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- CRB Fundamentals - 2008 Commodity Articles


Silver is a white, lustrous metallic element that conducts heat and electricity better than any other metal. In ancient times, many silver deposits were on or near the earth's surface. Before 2,500 BC, silver mines were worked in Asia Minor. Around 700 BC, ancient Greeks stamped a turtle on their first silver coins. Silver assumed a key role in the U.S. monetary system in 1792 when Congress based the currency on the silver dollar. However, the U.S. discontinued the use of silver in coinage in 1965. Today Mexico is the only country that uses silver in its circulating coinage.

Silver is the most malleable and ductile of all metals, with the exception of gold. Silver melts at about 962 degrees Celsius and boils at about 2212 degrees Celsius. Silver is not very chemically active, although tarnishing occurs when sulfur and sulfides attack silver, forming silver sulfide on the surface of the metal. Because silver is too soft in its pure form, a hardening agent, usually copper, is mixed into the silver. Copper is usually used as the hardening agent because it does not discolor the silver. The term "sterling silver" refers to silver that contains at least 925 parts of silver per thousand (92.5%) to 75 parts of copper (7.5%).

Silver is usually found combined with other elements in minerals and ores. In the U.S., silver is mined in conjunction with lead, copper, and zinc. In the U.S., Nevada, Idaho, Alaska, and Arizona are the leading silver-producing states. For industrial purposes, silver is used for photography, electrical appliances, glass, and as an antibacterial agent for the health industry.

Silver futures and options are traded on the Comex division of the New York Mercantile Exchange, the Chicago Board of Trade (CBOT), and the London Metal Exchange (LME). Silver futures are traded on the Tokyo Commodity Exchange (TOCOM). The Nymex silver futures contract calls for the delivery of 5,000 troy ounces of silver (0.999 fineness) and is priced in terms of dollars and cents per troy ounce.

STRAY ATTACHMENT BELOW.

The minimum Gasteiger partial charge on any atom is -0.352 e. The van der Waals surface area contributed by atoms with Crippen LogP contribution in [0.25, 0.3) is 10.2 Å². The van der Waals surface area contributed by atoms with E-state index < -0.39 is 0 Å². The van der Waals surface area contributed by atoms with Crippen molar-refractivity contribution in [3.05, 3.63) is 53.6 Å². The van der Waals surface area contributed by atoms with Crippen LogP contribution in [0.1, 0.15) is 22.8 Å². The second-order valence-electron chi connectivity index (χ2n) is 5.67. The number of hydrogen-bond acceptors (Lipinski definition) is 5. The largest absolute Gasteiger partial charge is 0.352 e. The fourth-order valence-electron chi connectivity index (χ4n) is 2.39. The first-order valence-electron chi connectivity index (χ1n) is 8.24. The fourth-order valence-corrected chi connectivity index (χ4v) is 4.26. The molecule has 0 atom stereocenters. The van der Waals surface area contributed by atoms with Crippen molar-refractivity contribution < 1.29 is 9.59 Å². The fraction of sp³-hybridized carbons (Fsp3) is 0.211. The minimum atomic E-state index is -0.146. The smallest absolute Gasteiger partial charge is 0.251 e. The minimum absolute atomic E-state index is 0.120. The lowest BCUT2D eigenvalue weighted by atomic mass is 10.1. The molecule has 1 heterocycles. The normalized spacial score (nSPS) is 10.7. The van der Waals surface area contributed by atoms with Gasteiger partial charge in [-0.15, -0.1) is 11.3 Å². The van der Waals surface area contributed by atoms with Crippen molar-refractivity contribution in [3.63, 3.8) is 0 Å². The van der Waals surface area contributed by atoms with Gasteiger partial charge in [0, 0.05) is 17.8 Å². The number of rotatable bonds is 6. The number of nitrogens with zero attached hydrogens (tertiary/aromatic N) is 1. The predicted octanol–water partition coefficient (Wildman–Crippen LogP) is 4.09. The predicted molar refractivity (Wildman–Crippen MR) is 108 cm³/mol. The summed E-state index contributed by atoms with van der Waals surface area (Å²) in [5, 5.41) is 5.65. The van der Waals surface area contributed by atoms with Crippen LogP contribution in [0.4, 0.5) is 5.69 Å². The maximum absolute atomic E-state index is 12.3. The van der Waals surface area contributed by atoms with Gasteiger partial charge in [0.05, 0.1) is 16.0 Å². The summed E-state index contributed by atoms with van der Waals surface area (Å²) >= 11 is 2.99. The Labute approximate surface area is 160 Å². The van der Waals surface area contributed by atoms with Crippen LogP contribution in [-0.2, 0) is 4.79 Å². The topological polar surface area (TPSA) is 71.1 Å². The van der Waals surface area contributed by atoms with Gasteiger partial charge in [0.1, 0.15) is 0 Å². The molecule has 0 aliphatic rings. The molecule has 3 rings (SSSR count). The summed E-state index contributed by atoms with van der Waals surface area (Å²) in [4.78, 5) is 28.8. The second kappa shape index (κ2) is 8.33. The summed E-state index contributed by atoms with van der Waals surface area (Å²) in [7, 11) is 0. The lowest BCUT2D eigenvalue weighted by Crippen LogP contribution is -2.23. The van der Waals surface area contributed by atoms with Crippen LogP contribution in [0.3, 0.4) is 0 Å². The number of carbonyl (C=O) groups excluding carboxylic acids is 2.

Prices - Nymex silver futures prices in 2007 traded sideways to lower into mid-year when they dropped to a 1-1/2 year low. However, silver prices then reversed course and trended higher into the end of the year. Silver prices ended 2007 at $14.920 per ounce, up +15.3% on the year and up an astounding 285% from the 4-year low of $5.495 posted in May 2004. Silver prices continued higher into 2008 and in March 2008 posted a 27-year high of $21.185 per troy ounce. The highest month-end price ever posted for cash silver was about $38 per troy ounce back in January 1980. With the weaker dollar helping to propel prices higher, demand for silver remained strong in 2007. Jewelry demand and industrial demand (especially in China where GDP growth was over 10% again), kept a floor under silver prices in 2007. Silver mining has increased but not by enough to satisfy demand.

Supply - World mine production of silver in 2005, the latest reporting year for the series, rose +2.0% yr/yr to a new record high of 20,200 metric tons, continuing to show some improvement after flat production figures in 2000-03. The world's largest silver producers are Peru with 16% of world production in 2005, Mexico (14%), China (12%), Australia (10%), Chili, (7%), and the U.S. (6%). U.S. production of refined silver in 2007 (through September, annualized) fell by 3.1% to 4,836 metric tons, but remained above the 10-year low of 4,442 metric tons seen in 2004.

Demand - U.S. consumption of silver in 2003, the latest reporting year, fell -1.0% yr/yr to 175.3 million troy ounces. The largest consumption of silver is for photographic materials with 35% of total usage, followed by electrical contacts and conductors (23%), jewelry (9%), coinage (7%), and brazing alloys and solders (5%). The world's largest consuming nation of silver for industrial purposes is the U.S. with 20% of world consumption in 2004, followed by Japan (16%), India (10%), and Italy (7%).

Trade - U.S. exports of refined silver in 2005 (latest available data) fell -21.4% yr/yr to 9.709 million troy ounces, which was less that one tenth of the record high of 99.022 million troy ounces seen in 1997. The major destinations for U.S. silver exports are Canada (38%), Switzerland (29%), and the UK (12%).

U.S. imports of silver ore and concentrates in 2005 (latest available data) fell -80.5% yr/yr to 14,000 troy ounces. U.S. imports of refined silver bullion rose +11.2% yr/yr to 134.387 million troy ounces in 2005. The bulk of those imports came from Mexico (65.908 million troy ounces), Canada (41.474 million troy ounces), and Peru (20.319 million troy ounces).

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